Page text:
Giving Up the “Worst Case Scenario” Mindset for Good
How to combat negative thinking.
Posted June 13, 2020 | Reviewed by Matt Huston
Think about it: How often does a sudden negative thought expand into a worst-case scenario? How often does a thought turn into an absolute catastrophe in your mind? For instance, a dry cough turns into bronchitis. A flight to see a friend turns into the idea of your plane crashing. A canceled date turns into you dying alone. A global pandemic turns into an almost guarantee, in your mind, that you and those you love will be infected by the virus.
It's normal to have negative thoughts, no matter how extreme they might be at times. It's part of our evolution to constantly scan our environment, looking for problems to fix. The problem is not so much that we have negative thoughts—rather, the issues arise when we believe our thoughts are true, and when they turn into a worst-case scenario that makes us feel even more anxious.
Think about an article in a tabloid about the latest celebrity. Most of us know it’s an exaggeration or fabrication. We don’t believe that the article is totally true, and we don’t change our lives around those articles. The negative thoughts in our minds are just like those tabloid stories. The problem is that if we don’t step back to gain a more truthful perspective, we may let worst-case scenarios run our lives.
Below are techniques you can practice before letting negative thinking turn into worst-case scenarios:
1. Notice your thoughts. Pay attention to when your thoughts slip from realistic anxieties into unusual or unlikely scenarios. Notice the patterns without judgment. We tend to judge ourselves when our thinking becomes catastrophic, so notice if you’re judging yourself being that this amplifies your anxiety.
2. Remember what you actually do have control over. You can’t control everything, but consider the realistic options available to you in the moment. If you’re scared of flying, research the statistics and learn about flying. Remind yourself that this practice has existed for over a century and that, statistically, you’re safer in a plane than in your car.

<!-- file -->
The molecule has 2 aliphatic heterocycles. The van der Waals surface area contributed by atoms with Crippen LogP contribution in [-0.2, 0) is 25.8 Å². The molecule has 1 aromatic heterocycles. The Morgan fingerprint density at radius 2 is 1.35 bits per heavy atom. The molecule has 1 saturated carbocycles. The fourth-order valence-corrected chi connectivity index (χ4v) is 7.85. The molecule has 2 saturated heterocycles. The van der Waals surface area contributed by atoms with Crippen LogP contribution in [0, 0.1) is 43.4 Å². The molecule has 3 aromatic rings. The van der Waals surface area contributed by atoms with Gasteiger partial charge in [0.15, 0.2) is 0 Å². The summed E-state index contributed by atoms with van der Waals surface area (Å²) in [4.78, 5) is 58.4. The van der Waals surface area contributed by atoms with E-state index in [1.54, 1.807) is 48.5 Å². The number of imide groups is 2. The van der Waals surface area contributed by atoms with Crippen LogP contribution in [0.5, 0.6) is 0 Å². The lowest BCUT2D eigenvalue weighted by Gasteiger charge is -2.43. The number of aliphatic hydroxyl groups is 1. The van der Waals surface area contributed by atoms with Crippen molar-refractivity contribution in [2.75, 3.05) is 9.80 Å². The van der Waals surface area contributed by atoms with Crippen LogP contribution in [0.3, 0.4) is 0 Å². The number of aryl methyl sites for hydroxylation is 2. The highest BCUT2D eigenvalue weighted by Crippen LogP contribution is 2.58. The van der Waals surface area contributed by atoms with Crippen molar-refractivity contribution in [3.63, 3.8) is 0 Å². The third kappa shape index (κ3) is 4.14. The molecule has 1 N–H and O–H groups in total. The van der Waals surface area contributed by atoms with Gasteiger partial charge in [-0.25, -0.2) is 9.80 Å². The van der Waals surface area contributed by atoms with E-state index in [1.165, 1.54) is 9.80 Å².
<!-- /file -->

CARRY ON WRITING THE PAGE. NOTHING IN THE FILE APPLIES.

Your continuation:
3. Do what scares you. The single most effective way to overcome your fears is to face them. Famous psychologist Carl Jung observed that that which you resist persists. For example, if you have a fear of flying, try your best to book a flight. If you are scared to face a serious issue in your marriage, face your partner. Because if there is a serious problem, then at least you’ll know what to work on, instead of worrying, ruminating and feeling stuck.
4. Practice strategies once a negative thought pops up. Thankfully, there are strategies we can practice to calm our anxiety and tame our negative thoughts. I've listed a few below.
- Label your thoughts. Instead of saying, “I’m stupid,” say, “I’m having the thought that I’m stupid.” Instead of saying, “I’m going to fail this test,” say “I’m having the thought that I'm going to fail this test.” The difference may seem small; however, it can help you gain the perspective that you are not your thoughts.
- Thank your mind. If you're having anxious thoughts such as, “I hope this plane doesn't crash,” say, “Thank you, mind, for trying to keep me safe. But there’s nothing you really need to do right now. I’ve got it covered.”
- Let them float away. This one involves imagery. Imagine placing each negative thought in your mind on a leaf, and watch it float down a stream. When you have another thought, as you will, put it on another leaf and watch it float on by.
- Sing your thoughts. Try singing your thoughts to the tune of the alphabet song or "Row, Row, Row Your Boat." Your thoughts will certainly sound absurd this way, which is the whole point.
- Say them in a funny voice. Try saying your thoughts in a funny voice, maybe imitating a cartoon character.
- Name your stories. Often, our thoughts are repetitive and involve the same stories. When a thought like, “You’re going to embarrass yourself” comes up, say, “Oh, here’s my 'I’m an embarrassing loser' story,” and then just let it go.
- Do it anyway. Perhaps the most important tip is to remember that you can have a thought and perform any kind of behavior at the same time. If it’s something you care about, it’s worth it to let the thoughts simply be. You don’t have to do anything about them. Remember, you can function even when you’re anxious.
- I’ll cross that bridge when I get to it. When the what-ifs are bombarding you with tales of future disaster, it’s helpful to know that you don’t need to solve anything right now. When you recognize that you’re worried about a future event, think to yourself, “I’ll cross that bridge when I get to it.”